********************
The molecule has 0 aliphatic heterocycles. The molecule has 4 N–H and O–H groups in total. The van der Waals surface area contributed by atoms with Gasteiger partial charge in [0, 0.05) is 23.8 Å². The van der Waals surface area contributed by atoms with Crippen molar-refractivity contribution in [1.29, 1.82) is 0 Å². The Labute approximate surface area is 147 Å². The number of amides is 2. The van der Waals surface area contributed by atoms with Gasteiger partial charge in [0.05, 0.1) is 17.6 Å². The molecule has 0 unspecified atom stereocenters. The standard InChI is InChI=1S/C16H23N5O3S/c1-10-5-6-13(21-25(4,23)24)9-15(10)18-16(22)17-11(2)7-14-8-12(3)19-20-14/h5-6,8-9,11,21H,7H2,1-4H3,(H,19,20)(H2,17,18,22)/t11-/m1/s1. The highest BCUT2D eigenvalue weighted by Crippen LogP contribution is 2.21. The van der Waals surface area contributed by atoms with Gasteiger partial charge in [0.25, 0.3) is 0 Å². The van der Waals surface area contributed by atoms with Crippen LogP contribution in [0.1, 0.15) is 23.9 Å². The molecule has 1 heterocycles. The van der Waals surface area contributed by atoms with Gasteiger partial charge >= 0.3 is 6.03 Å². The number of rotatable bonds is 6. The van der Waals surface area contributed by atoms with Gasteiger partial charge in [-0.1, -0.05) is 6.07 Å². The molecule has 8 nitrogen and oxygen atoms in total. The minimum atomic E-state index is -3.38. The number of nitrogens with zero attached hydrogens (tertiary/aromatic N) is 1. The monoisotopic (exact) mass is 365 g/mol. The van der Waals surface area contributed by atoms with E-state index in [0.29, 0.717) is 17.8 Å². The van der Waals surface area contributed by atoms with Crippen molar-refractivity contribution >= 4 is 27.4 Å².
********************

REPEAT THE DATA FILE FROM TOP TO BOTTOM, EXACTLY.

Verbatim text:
The molecule has 0 aliphatic heterocycles. The molecule has 4 N–H and O–H groups in total. The van der Waals surface area contributed by atoms with Gasteiger partial charge in [0, 0.05) is 23.8 Å². The van der Waals surface area contributed by atoms with Crippen molar-refractivity contribution in [1.29, 1.82) is 0 Å². The Labute approximate surface area is 147 Å². The number of amides is 2. The van der Waals surface area contributed by atoms with Gasteiger partial charge in [0.05, 0.1) is 17.6 Å². The molecule has 0 unspecified atom stereocenters. The standard InChI is InChI=1S/C16H23N5O3S/c1-10-5-6-13(21-25(4,23)24)9-15(10)18-16(22)17-11(2)7-14-8-12(3)19-20-14/h5-6,8-9,11,21H,7H2,1-4H3,(H,19,20)(H2,17,18,22)/t11-/m1/s1. The highest BCUT2D eigenvalue weighted by Crippen LogP contribution is 2.21. The van der Waals surface area contributed by atoms with Gasteiger partial charge in [0.25, 0.3) is 0 Å². The van der Waals surface area contributed by atoms with Crippen LogP contribution in [0.1, 0.15) is 23.9 Å². The molecule has 1 heterocycles. The van der Waals surface area contributed by atoms with Gasteiger partial charge >= 0.3 is 6.03 Å². The number of rotatable bonds is 6. The van der Waals surface area contributed by atoms with Gasteiger partial charge in [-0.1, -0.05) is 6.07 Å². The molecule has 8 nitrogen and oxygen atoms in total. The minimum atomic E-state index is -3.38. The number of nitrogens with zero attached hydrogens (tertiary/aromatic N) is 1. The monoisotopic (exact) mass is 365 g/mol. The van der Waals surface area contributed by atoms with E-state index in [0.29, 0.717) is 17.8 Å². The van der Waals surface area contributed by atoms with Crippen molar-refractivity contribution >= 4 is 27.4 Å².